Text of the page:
When it came time to leave we splurged on a taxi to take us to the airport.  It wasn't much of a splurge.  It was 25 euro and the bus would have been at least 10.  The Florence airport is rather small but they do have rental cars and that's what we were needing next.  We wanted to travel in Tuscany, Chianti, Emilia-Romagna and other provences by car so that's what we needed.  In the end we drove almost 1,200 km around central Italy.  That's for another post of three.

As an aside, the family accountant (aka my wife) tells me we spent approximately $8,400 on our month in Italy including the air fare, trains, the car and everything.  We are pretty good at keeping receipts so that's pretty close to correct.  I don't think that's bad at all!  Take care and thanks for stopping by.

Tuesday, October 11, 2016


Our visit to Italy started with a long train ride from Venice down to Naples in the south of the country.  Naples itself is a busy city and we did see some small part of it but the basic reason for our visit was to see Pompeii.  There is a modern Pompeii but the one we wished to visit was destroyed in 79AD when Mt. Vesuvius erupted covering the city with ash.  Our friend Wikipedia says the town had about 11,000 residents at the time of it's destruction.  It was lost for many centuries and wasn't really found again until the mid-1700's.  Excavation and re-building is still going on.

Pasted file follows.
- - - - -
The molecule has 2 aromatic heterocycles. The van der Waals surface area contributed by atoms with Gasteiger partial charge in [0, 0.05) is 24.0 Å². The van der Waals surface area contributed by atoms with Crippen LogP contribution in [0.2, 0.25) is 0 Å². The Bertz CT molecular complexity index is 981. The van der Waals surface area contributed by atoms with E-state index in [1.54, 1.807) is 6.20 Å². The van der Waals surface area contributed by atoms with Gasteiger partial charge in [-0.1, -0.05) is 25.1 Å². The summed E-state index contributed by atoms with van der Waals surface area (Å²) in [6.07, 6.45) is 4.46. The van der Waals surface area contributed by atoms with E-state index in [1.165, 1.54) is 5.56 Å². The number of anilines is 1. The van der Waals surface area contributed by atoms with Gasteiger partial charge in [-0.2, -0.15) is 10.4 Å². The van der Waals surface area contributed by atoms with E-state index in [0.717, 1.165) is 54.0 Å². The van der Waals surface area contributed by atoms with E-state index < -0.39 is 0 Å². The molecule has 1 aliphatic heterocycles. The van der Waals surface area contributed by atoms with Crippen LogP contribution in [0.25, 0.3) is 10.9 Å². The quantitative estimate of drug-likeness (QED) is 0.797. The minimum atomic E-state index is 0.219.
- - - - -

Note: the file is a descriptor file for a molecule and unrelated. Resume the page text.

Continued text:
We chose to stay in Naples near the train station since there is good train service to Pompeii.  Hotels are found in modern Pompeii as well but we got the impression they were quite some distance from the ruins.  The train worked just fine for us.  The day we visited was a beautiful sunny day; unfortunately warm though since we were both wearing long pants.  You pay your entrance fee then need to decide if you want a human guide, an audio guide or nothing at all.  We chose the no guide option.

You hike up this hill and come to a large open forum.  The roads are rough, large cobblestones and the sidewalks vary in height from a few inches to close to two feet (10 cm to 65cm). 
The photo of the street was taken quite early in the day before the hordes of tourists arrived.  As you can see we were hardly alone.  The forum is currently being used to display some modern bronze sculpture.  They actually fit in reasonably well but were a bit disconcerning.

 The town as it has been excavated consists of nine sections and you can pretty much wander around at will.  Some of the homes and buildings have been rebuilt using those portions of the original building that could be found and reused. 
It is really quite amazing that these frescos managed to last 2,000 years!  There are even some paintings that were done on exterior walls that have managed to survive.  There are buildings in all stages:  some like the frescos shown above that have roofs, some are shells, some are only a couple walls.
There is work being done to make the place even more of a tourist destination than it is already. This building had a history of being re-built several times prior to the cities destruction.  Now it is at least covered over while someone decides what further work should be done.